Because the negligence exception to nuisance immunity in § 352.11(1)(a) did not save the statute from constituting a taking under Bormann, the Gacke court held "the reasonable-and-prudent-management-practices exception contained in § 657.11(2)(b) likewise does not prevent immunity afforded by that statute from constituting a taking." At this time in Iowa, no right-to-farm statute giving the agricultural community immunity from nuisance suits has survived a Constitutional takings challenge.
Wisconsin's right-to-farm law regarding nuisance suits is similar, though not identical, to the Iowa code. The similarities between these statutes are fairly general. Both lay out their legislative purpose of protecting agricultural production and technology, both provide that certain agricultural operations or practices ought to be immune from nuisance suits, and both provide exceptions to a blanket nuisance immunity. This is where the similarities end.
The first distinction between these statutes is that the Iowa version relates only to Animal Feeding Operations, which are confined areas in which animals are kept for a certain period of time. The Wisconsin law applies to actions taken against "agricultural uses or practices," which encompasses a broad spectrum of activities related to livestock, horticulture, and other farming activities. So, while Iowa's right-to-farm laws affected only a sector of the agricultural community, Wisconsin's right-to-farm statute has a much broader reach.
The second distinction lies in the exceptions to nuisance immunity. Because the Iowa Court so recently honed in on the exceptions to nuisance immunity to determine the constitutionality of the right-to-farm statute, it seems that these exceptions will be a point of contention in the event the existing lawsuits challenging Wisconsin's statute reach a judicial determination. What can be understood from Bormann and Gacke is that an exception to nuisance immunity that hinges on an agricultural operator's prudence and reasonableness is not enough to survive a constitutional challenge in Iowa. Wisconsin's right-to-farm statute contains no such provision. Rather, the exceptions to nuisance immunity require that an agricultural use 1) precede the use of the party bringing the nuisance suit; and 2) the agricultural use must not threaten public health or safety.
The first exception to nuisance immunity places a duty of reasonableness on the shoulders of the plaintiff who purchases property and should have known that the neighboring property contains an agricultural use. Under Wis. Stat. § 823.08(3)(a)(1), the new owner would be precluded from suing a neighboring agricultural use for nuisance, arguably because he/she "should have known" that the use and enjoyment of their property may be compromised by some sort of agricultural activity, and because the agricultural use "was there first." This protection applies even if the agricultural use changes or expands after the neighboring property is purchased by the plaintiff. In the Iowa version, the responsibility of diligence and reasonableness lies with the operator of the agricultural use, and as Gackedemonstrated, it alone could not withstand a constitutional challenge.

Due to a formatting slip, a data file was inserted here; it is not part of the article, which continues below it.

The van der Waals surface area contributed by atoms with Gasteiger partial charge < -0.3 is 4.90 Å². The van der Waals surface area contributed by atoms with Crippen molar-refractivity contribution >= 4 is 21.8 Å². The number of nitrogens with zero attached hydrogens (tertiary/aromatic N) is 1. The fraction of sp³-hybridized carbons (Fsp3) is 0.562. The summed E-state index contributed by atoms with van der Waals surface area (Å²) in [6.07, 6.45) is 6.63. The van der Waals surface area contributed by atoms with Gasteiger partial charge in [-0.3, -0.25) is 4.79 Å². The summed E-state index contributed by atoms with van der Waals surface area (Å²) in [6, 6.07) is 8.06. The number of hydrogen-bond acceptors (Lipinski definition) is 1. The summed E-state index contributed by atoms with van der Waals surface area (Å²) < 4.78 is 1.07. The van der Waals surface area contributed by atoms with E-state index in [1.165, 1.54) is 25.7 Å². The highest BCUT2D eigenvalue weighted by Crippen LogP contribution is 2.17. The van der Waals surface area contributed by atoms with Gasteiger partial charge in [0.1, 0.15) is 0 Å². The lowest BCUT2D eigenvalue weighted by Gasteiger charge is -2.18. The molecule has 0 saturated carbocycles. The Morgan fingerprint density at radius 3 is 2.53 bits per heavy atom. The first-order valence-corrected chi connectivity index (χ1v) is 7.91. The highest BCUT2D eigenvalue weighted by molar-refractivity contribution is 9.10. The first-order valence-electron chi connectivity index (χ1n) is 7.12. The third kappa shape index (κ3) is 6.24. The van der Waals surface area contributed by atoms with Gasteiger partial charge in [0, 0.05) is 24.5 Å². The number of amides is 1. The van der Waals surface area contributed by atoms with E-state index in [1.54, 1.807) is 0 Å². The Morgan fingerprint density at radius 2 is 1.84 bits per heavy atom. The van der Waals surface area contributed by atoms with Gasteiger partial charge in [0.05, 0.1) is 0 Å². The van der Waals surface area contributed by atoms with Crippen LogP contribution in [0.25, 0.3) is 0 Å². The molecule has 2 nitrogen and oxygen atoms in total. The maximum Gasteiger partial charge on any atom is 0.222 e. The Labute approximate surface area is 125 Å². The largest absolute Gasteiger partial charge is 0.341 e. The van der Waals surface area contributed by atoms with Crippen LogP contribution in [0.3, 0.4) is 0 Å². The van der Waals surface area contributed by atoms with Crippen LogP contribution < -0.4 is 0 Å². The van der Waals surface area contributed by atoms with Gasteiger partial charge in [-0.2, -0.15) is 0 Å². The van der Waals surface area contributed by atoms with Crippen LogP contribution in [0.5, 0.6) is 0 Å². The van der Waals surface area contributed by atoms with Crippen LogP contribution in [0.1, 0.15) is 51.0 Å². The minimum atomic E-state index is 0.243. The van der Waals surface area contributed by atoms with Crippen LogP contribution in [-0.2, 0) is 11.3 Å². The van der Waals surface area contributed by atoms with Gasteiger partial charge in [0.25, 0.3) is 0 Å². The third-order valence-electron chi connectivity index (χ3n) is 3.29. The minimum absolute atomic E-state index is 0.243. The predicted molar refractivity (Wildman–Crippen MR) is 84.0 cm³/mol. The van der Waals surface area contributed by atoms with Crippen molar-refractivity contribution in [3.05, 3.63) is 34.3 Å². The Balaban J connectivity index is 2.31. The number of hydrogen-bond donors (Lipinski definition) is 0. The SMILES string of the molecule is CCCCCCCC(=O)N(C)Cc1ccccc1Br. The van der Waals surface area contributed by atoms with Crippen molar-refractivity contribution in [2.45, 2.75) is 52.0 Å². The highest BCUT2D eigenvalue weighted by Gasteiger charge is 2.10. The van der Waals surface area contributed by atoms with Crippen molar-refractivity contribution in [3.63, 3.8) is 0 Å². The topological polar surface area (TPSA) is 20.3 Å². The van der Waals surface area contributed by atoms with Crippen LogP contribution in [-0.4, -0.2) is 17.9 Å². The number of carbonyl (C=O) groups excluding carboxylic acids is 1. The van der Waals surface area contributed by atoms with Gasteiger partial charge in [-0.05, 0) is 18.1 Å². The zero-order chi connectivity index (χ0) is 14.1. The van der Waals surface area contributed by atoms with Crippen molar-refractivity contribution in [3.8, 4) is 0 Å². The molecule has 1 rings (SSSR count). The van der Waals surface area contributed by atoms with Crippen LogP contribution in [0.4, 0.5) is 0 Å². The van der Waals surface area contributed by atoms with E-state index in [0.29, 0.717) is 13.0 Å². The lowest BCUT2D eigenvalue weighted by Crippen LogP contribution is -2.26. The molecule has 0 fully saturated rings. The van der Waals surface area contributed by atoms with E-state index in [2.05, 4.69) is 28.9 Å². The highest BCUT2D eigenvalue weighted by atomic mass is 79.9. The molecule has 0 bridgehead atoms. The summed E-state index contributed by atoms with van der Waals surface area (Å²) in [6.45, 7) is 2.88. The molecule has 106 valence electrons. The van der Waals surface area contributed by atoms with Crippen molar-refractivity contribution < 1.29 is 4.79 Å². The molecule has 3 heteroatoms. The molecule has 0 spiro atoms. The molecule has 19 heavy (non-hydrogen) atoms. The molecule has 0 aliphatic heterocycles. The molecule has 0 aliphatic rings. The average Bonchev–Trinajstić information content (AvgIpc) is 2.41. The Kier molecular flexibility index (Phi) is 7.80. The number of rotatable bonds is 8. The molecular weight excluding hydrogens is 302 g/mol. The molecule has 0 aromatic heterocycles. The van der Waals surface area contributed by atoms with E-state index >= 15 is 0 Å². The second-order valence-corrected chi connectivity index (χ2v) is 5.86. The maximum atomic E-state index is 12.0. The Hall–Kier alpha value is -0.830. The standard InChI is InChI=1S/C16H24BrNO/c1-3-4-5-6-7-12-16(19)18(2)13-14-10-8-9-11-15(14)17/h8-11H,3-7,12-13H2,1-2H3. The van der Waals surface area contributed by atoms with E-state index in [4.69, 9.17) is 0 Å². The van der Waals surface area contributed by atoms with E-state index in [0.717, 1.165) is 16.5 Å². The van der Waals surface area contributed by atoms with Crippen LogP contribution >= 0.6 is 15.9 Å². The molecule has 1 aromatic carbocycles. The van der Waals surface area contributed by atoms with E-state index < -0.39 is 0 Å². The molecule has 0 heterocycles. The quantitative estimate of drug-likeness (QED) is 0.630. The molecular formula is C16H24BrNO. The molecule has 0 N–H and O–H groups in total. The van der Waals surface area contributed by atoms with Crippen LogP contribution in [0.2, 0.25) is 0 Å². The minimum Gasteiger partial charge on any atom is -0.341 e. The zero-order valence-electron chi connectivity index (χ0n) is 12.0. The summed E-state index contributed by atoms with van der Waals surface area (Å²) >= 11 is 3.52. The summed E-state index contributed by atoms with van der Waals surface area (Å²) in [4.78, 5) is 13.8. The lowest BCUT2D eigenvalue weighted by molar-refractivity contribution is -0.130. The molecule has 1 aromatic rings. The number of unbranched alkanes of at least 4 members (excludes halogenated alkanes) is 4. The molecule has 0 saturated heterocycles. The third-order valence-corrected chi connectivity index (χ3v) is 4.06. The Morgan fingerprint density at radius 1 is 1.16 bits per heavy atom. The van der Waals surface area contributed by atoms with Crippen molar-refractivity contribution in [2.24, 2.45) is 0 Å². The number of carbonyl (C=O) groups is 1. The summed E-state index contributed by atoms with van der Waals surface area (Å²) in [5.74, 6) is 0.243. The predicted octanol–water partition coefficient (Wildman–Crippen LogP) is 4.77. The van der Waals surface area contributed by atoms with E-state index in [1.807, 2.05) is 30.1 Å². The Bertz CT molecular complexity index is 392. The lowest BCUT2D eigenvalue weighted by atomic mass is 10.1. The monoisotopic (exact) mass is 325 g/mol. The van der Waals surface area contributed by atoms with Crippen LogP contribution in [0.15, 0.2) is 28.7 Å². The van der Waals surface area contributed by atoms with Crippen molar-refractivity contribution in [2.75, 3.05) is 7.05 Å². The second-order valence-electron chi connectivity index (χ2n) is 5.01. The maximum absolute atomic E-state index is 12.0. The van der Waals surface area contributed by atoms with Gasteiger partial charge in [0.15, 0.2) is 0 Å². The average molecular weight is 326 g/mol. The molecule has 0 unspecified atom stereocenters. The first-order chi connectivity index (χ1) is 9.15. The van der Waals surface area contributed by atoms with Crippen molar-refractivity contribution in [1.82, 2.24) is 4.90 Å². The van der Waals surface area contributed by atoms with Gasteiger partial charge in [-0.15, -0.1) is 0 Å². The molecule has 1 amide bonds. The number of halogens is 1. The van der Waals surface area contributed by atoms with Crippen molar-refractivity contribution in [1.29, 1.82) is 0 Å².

More importantly, the second exception to nuisance suit immunity under Wis. Stat. § 823.08(3)(a)(2) provides that an agricultural use is not immune from nuisance liability if it presents "a substantial threat to public health or safety." Like the first exception, this is not a part of Iowa's version of the right-to-farm statute. This exception may save Wisconsin's right-to-farm statute from being voided on constitutional grounds because it puts public health and safety concerns paramount to the interests of the agricultural producer. It is conceivable that, in some instances, certain agricultural nuisances may constitute a substantial threat to public safety and health. Indeed, the Wisconsin Supreme Court has held this in its famous Quality Egg Farm case. This exception gives both the landowners, public, and the court a way to address a true threat to public health and safety, making the application of Wisconsin's right-to-farm statute more flexible than Iowa's.
The third distinction is that the Wisconsin right-to-farm statute provides a host of affirmative and negative obligations upon a court if it finds that a nuisance exists under § 823.08. These duties include requesting public agencies to furnish the court with suggestions for practices suitable to mitigate the effects of the agricultural use, giving the agricultural use operator no less than one year to effectuate the court's order, and forbids the court from taking mitigating action that adversely affects the agricultural use at issue. The agency designated in the statute, the Wisconsin Department of Agriculture, Trade and Consumer Protection, is engaging in rulemaking currently to develop state standards to address some of these operational issues. Although this final distinction is unlikely to play a role in determining whether Wisconsin's right-to-farm statute is constitutional, it does give the court reason to pause and consider the merits of affording protection to agricultural uses.
For more information, please contact David A. Crass at email@example.com or 608.283-2267.